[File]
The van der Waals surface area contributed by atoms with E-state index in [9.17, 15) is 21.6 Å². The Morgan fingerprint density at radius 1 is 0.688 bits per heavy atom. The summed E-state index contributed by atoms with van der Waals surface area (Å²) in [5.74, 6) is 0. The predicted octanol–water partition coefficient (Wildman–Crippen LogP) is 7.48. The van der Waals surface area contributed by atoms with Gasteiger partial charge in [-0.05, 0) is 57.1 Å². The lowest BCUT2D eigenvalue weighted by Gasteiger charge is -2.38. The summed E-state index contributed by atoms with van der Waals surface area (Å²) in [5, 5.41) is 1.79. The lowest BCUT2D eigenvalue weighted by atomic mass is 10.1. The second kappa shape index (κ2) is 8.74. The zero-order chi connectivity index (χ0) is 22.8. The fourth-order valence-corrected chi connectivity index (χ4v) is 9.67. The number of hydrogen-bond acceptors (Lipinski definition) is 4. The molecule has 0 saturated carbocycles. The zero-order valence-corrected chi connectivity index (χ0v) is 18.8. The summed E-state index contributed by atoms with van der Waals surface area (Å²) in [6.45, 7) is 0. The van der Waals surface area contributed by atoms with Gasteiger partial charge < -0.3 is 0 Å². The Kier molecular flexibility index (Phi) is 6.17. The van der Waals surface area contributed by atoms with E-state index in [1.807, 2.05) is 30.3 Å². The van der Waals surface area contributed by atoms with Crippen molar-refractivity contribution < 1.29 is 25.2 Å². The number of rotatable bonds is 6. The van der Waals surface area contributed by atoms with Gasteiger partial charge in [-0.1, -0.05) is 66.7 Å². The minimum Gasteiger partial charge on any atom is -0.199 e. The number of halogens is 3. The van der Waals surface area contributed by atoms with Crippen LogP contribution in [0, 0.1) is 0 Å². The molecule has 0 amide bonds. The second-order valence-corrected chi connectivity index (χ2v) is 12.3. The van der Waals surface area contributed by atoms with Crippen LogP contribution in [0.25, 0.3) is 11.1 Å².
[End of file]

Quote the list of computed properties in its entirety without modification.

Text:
The van der Waals surface area contributed by atoms with E-state index in [9.17, 15) is 21.6 Å². The Morgan fingerprint density at radius 1 is 0.688 bits per heavy atom. The summed E-state index contributed by atoms with van der Waals surface area (Å²) in [5.74, 6) is 0. The predicted octanol–water partition coefficient (Wildman–Crippen LogP) is 7.48. The van der Waals surface area contributed by atoms with Gasteiger partial charge in [-0.05, 0) is 57.1 Å². The lowest BCUT2D eigenvalue weighted by Gasteiger charge is -2.38. The summed E-state index contributed by atoms with van der Waals surface area (Å²) in [5, 5.41) is 1.79. The lowest BCUT2D eigenvalue weighted by atomic mass is 10.1. The second kappa shape index (κ2) is 8.74. The zero-order chi connectivity index (χ0) is 22.8. The fourth-order valence-corrected chi connectivity index (χ4v) is 9.67. The number of hydrogen-bond acceptors (Lipinski definition) is 4. The molecule has 0 saturated carbocycles. The zero-order valence-corrected chi connectivity index (χ0v) is 18.8. The summed E-state index contributed by atoms with van der Waals surface area (Å²) in [6.45, 7) is 0. The van der Waals surface area contributed by atoms with Gasteiger partial charge < -0.3 is 0 Å². The Kier molecular flexibility index (Phi) is 6.17. The van der Waals surface area contributed by atoms with E-state index in [1.807, 2.05) is 30.3 Å². The van der Waals surface area contributed by atoms with Crippen molar-refractivity contribution < 1.29 is 25.2 Å². The number of rotatable bonds is 6. The van der Waals surface area contributed by atoms with Gasteiger partial charge in [-0.1, -0.05) is 66.7 Å². The minimum Gasteiger partial charge on any atom is -0.199 e. The number of halogens is 3. The van der Waals surface area contributed by atoms with Crippen LogP contribution in [0, 0.1) is 0 Å². The molecule has 0 amide bonds. The second-order valence-corrected chi connectivity index (χ2v) is 12.3. The van der Waals surface area contributed by atoms with Crippen LogP contribution in [0.25, 0.3) is 11.1 Å².